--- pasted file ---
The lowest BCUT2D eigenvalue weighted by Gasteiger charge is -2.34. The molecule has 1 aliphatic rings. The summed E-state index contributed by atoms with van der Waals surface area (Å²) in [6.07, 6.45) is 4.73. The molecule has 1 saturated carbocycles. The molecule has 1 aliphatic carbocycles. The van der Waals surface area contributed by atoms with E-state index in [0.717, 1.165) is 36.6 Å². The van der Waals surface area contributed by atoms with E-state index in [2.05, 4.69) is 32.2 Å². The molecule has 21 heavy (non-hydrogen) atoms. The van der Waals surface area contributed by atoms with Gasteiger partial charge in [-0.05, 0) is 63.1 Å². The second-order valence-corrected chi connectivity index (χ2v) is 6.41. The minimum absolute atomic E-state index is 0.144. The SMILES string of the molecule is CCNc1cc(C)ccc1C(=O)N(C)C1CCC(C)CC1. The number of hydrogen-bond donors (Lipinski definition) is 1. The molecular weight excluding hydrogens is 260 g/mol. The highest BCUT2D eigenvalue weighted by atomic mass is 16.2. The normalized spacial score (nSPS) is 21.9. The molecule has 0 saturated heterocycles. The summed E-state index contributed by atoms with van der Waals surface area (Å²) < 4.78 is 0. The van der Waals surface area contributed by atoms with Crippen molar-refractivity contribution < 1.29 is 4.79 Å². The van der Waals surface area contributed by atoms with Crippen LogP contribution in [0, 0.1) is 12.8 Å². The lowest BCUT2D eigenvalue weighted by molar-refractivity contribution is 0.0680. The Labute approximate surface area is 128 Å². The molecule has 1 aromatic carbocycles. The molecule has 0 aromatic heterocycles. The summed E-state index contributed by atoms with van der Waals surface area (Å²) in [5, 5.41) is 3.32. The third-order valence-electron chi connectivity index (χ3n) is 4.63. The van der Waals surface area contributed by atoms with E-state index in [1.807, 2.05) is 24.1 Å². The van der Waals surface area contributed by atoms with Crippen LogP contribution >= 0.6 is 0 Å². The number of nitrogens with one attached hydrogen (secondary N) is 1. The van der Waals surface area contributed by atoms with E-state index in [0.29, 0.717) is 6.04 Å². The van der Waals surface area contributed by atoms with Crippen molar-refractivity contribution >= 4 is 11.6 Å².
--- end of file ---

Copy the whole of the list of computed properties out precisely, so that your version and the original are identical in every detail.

The lowest BCUT2D eigenvalue weighted by Gasteiger charge is -2.34. The molecule has 1 aliphatic rings. The summed E-state index contributed by atoms with van der Waals surface area (Å²) in [6.07, 6.45) is 4.73. The molecule has 1 saturated carbocycles. The molecule has 1 aliphatic carbocycles. The van der Waals surface area contributed by atoms with E-state index in [0.717, 1.165) is 36.6 Å². The van der Waals surface area contributed by atoms with E-state index in [2.05, 4.69) is 32.2 Å². The molecule has 21 heavy (non-hydrogen) atoms. The van der Waals surface area contributed by atoms with Gasteiger partial charge in [-0.05, 0) is 63.1 Å². The second-order valence-corrected chi connectivity index (χ2v) is 6.41. The minimum absolute atomic E-state index is 0.144. The SMILES string of the molecule is CCNc1cc(C)ccc1C(=O)N(C)C1CCC(C)CC1. The number of hydrogen-bond donors (Lipinski definition) is 1. The molecular weight excluding hydrogens is 260 g/mol. The highest BCUT2D eigenvalue weighted by atomic mass is 16.2. The normalized spacial score (nSPS) is 21.9. The molecule has 0 saturated heterocycles. The summed E-state index contributed by atoms with van der Waals surface area (Å²) < 4.78 is 0. The van der Waals surface area contributed by atoms with Crippen molar-refractivity contribution < 1.29 is 4.79 Å². The van der Waals surface area contributed by atoms with Crippen LogP contribution in [0, 0.1) is 12.8 Å². The lowest BCUT2D eigenvalue weighted by molar-refractivity contribution is 0.0680. The Labute approximate surface area is 128 Å². The molecule has 1 aromatic carbocycles. The molecule has 0 aromatic heterocycles. The summed E-state index contributed by atoms with van der Waals surface area (Å²) in [5, 5.41) is 3.32. The third-order valence-electron chi connectivity index (χ3n) is 4.63. The van der Waals surface area contributed by atoms with E-state index in [1.807, 2.05) is 24.1 Å². The van der Waals surface area contributed by atoms with Crippen LogP contribution >= 0.6 is 0 Å². The number of nitrogens with one attached hydrogen (secondary N) is 1. The van der Waals surface area contributed by atoms with E-state index in [0.29, 0.717) is 6.04 Å². The van der Waals surface area contributed by atoms with Crippen molar-refractivity contribution >= 4 is 11.6 Å².